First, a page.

Yi: Mixing up fashion and styling can really create its own gorgeous look. On runways and in photoshoots, styling—that is, hair, make-up, accessories, and all that jazz—have to come together with fashion to complete a model. In the above cases, we see very fresh, unique takes on both aspects of the looks. Unlikely, but pretty combinations. Hime cut does not always have to go with traditional clothing, nor does it always have to have that set structure.
A recent issue of Vogue China shows just how adorable mixing things up can be.
Hyoni Kang’s styling is not just vaguely reminiscent of the classic Asian beauty, but her hair is also a variation of the Hime cut. Yet it does not feel out of place with the modern, edgy fashion. The tailored, manly top and those loose pants may be contrary to the yamato nadeshiko ideal, but under different lenses, the model is a gorgeous blend of femininity and masculinity.
As an aside, Hyoni Kang is stunning! I really, really love her on this cover.
Shance: Nice picture, Yi! That picture is a testament that no matter how you wear it, the Hime cut will always be a prominent hairstyle, whether in anime, manga, or reality. It’s not just because Japanese have straight, black hair. It’s also not just because it’s an ancient and historical hairstyle either. It’s simply because you can wear the hairstyle that makes it iconic, elegant, beautiful. For a very oriental country like Japan, Hime cut will always be supreme, no matter what people think or say about it. You can count me in on this one.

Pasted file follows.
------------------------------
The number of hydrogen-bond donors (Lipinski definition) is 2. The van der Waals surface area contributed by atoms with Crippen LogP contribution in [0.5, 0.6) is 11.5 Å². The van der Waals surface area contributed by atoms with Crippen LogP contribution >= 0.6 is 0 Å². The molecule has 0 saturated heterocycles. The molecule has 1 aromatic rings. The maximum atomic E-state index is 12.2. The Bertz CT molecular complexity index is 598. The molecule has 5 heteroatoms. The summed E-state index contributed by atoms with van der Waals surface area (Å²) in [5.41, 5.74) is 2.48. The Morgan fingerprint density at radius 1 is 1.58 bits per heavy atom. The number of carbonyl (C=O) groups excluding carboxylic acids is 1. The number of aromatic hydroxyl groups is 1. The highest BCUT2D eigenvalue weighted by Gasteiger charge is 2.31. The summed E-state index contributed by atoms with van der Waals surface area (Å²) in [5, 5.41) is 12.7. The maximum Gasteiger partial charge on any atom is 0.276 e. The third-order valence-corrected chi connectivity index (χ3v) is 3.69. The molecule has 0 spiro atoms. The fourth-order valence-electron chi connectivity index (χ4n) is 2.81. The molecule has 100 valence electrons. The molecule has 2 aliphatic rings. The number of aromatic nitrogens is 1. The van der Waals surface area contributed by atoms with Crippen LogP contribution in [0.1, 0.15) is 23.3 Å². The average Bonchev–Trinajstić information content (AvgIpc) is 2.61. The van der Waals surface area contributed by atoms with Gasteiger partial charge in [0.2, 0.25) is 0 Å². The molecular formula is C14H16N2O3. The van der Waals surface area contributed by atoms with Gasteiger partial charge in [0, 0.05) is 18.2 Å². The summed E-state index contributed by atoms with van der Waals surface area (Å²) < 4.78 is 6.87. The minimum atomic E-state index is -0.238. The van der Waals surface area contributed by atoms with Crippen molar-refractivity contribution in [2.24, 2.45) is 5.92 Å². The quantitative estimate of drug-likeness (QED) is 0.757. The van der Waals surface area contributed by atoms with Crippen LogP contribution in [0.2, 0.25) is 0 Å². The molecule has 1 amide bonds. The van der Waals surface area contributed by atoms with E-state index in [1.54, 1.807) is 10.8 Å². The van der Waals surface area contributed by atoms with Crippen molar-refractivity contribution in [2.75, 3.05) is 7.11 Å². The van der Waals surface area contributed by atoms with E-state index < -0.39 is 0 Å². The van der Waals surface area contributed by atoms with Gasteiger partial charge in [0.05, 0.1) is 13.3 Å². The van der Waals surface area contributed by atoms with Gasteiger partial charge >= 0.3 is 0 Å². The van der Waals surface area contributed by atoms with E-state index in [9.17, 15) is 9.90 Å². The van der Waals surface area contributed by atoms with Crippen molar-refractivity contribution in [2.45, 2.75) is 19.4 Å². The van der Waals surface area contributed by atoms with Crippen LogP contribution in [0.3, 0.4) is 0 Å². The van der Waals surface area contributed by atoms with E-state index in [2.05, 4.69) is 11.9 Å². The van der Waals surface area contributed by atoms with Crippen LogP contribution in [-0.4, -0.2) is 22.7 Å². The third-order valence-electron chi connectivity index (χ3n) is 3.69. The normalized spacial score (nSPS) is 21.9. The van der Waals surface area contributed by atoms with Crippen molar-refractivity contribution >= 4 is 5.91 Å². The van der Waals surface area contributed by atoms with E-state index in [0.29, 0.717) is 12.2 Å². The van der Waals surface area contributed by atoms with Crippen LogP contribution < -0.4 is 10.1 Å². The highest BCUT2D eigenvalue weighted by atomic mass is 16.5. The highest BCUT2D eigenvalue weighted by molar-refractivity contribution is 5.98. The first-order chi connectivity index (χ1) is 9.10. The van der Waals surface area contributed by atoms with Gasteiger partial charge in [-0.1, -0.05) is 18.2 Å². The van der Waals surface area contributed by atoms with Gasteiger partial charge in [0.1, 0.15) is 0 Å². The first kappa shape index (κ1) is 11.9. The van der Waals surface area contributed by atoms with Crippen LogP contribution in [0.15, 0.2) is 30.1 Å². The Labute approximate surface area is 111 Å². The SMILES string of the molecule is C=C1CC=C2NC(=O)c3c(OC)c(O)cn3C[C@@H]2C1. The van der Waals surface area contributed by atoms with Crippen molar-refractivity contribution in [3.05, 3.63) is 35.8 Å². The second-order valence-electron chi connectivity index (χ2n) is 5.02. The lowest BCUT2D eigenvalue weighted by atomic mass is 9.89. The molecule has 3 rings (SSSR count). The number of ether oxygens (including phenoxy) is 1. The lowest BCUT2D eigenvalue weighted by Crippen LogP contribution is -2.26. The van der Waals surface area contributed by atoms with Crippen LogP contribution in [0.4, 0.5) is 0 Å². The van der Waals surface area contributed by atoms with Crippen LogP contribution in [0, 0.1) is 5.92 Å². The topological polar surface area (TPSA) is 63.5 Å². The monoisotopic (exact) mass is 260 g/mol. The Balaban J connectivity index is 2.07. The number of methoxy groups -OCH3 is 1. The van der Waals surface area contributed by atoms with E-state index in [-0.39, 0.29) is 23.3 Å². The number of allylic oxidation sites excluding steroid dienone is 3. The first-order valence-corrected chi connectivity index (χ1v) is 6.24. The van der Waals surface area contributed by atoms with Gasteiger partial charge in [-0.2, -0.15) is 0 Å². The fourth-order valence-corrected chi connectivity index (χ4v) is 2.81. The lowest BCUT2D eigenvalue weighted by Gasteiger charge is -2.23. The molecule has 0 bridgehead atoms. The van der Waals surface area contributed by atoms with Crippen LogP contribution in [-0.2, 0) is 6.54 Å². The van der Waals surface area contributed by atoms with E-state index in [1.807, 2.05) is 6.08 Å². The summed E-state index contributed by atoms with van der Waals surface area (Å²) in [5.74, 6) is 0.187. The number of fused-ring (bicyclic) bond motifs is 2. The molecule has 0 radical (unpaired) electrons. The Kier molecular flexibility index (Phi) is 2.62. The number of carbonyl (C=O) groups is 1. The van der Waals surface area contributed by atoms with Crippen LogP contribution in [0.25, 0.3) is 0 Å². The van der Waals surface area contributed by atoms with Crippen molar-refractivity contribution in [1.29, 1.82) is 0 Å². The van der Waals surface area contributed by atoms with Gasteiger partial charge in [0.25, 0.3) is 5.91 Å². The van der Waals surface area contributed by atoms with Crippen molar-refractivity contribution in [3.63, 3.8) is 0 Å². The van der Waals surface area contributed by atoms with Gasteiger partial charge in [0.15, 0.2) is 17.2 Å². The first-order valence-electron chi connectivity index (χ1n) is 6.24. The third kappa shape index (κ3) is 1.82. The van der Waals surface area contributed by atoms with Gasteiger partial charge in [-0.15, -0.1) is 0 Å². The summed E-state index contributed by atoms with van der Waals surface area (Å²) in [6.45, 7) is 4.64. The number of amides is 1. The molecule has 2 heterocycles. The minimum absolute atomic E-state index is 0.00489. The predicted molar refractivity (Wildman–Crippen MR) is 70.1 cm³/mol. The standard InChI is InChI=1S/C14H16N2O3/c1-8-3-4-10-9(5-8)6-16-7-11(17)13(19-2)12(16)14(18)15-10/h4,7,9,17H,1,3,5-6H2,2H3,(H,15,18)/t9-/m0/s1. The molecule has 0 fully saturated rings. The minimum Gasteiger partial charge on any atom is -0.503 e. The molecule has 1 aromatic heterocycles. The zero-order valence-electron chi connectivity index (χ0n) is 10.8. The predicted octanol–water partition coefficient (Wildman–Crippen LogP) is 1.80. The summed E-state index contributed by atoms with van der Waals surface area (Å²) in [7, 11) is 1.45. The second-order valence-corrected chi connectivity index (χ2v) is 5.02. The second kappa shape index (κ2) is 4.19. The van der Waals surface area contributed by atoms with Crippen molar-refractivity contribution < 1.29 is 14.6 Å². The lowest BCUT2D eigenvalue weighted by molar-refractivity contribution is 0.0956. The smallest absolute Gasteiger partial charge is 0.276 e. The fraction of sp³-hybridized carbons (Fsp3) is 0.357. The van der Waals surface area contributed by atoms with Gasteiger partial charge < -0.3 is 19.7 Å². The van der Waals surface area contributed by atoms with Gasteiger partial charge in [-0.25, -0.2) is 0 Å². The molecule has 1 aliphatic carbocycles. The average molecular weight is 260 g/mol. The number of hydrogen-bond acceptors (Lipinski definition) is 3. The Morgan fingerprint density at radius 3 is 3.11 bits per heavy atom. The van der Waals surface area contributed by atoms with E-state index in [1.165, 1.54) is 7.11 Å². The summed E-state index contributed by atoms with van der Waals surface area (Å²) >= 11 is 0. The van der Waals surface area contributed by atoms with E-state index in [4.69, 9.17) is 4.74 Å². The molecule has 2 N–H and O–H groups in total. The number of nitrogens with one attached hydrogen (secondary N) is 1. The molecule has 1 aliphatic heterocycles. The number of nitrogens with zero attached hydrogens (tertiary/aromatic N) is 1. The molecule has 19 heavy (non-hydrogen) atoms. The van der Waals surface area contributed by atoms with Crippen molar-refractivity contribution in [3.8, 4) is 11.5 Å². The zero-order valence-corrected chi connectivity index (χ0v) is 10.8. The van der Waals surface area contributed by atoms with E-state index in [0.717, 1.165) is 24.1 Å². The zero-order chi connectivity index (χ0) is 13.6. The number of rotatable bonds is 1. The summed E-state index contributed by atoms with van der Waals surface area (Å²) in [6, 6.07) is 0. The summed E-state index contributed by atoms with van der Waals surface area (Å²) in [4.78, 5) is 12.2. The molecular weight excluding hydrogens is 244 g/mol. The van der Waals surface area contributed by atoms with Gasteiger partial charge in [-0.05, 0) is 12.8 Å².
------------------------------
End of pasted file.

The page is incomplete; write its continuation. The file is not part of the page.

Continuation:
Yi: Haha, your passion I feel. Although I still prefer voluminous, wavy locks, I certainly understand the classy appeal of Hime cuts; I have my favorite princesses. And just maybe, maybe… I will even rock the style one day.
Shance: I’ll certainly be one to anticipate that! And with that, I bid you adieu and good night, madesmoiselle. It’s been a nice chat, this blog post.
About the Guest Author:
Shance is a fun blogger who writes on a wide variety of anime related topics. Together, we put forth our ideas about a common fascination. It was a super, super fun colloquium, our having approached the topic with very different (yet similar) ideas. Shance blogs over at Rainbowsphere. Be sure to visit!